Op-Ed Commentary: Chris Devonshire-Ellis
There has been much commentary made over the state of China’s expatriate market recently, with suggestions that it is shrinking. The number of expats in China is a notoriously difficult subject to pin down, not in the least because it is often so subjective. Many blogs will only factor in “Western” expats, since the status of Hong Kong people and Taiwanese as “expats” doesn’t fit China’s own statistical modeling on the subject.
Meanwhile, expatriates from Japan and South Korea, especially, tend to have rather different social models when in China than, say, expats from the United States or Europe, with little interaction between the two. Schools also tend to be segregated along language lines, meaning many expat children will not be fully exposed to other expatriate nationalities. This means that trying to guess the number of expats in China is much harder than taking a count of how many of your friends left last Christmas, never to return.
At China Briefing, however, we have a significant and measurable number of subscribers, who sign-up to receive and access our complimentary monthly magazines, receive book discounts, and take advantage of first-come first-served status at events and so on. Changes to these subscriber profiles are indicative of movement within China’s expatriate population, and we have seen no unusual movement in this regard. Many expats simply come to the end of their China contract and return home. But what has happened over the past two years is that a higher percentage— not huge, but noticeable—of more senior level expatriates have been leaving China. These are typically at the CEO or CFO level, and have been living in China with their families.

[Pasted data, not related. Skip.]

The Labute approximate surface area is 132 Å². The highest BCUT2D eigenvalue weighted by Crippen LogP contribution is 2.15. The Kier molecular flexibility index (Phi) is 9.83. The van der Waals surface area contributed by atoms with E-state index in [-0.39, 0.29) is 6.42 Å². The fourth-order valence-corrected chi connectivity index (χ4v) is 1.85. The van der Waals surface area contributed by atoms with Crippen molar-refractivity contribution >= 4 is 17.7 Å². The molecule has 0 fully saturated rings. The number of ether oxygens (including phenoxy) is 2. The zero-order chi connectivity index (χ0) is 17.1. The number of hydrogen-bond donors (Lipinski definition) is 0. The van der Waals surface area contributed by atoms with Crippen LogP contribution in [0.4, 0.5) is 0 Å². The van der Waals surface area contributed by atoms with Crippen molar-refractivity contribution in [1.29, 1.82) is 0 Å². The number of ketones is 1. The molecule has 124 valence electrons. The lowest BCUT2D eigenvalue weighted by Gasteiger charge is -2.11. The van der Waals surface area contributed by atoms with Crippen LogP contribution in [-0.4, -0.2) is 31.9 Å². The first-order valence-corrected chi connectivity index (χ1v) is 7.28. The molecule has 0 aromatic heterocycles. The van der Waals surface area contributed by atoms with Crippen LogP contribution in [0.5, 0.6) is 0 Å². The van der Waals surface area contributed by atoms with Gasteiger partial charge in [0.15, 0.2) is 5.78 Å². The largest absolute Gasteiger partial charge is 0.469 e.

Recently,while some executives have privately voiced concerns about the environment, especially as affecting their children, most have seen their positions localized—by returning Chinese nationals armed with foreign university degrees, a good command of the required language skills, and two-three years’ experience under their belt at their respective employer’s head office.
This doesn’t indicate a large trend of expatriate departures, but is the result of a long-term, corporate career strategy that has targeted talented Chinese managers and groomed them in their respective corporate cultures. Such executives are preferable to expats, and this development makes up for most of the movement we have seen in expatriate demographics over the past two years. The overall implication is that the Chinese management labor force in MNC’s in China is maturing.
Another aspect to look at is the nature of expatriate roles in China. This too is changing. WFOEs and JV’s in China are no longer content to just export—they now want to sell to the China market, whose middle-class population of 250 million is expected to reach 600 million by 2020. This means taking on smart young Chinese executives to help get the supply chain in place and extend this into China’s massive inland regions. Expats will tend to stay at the China Regional HQ— wherever that may be.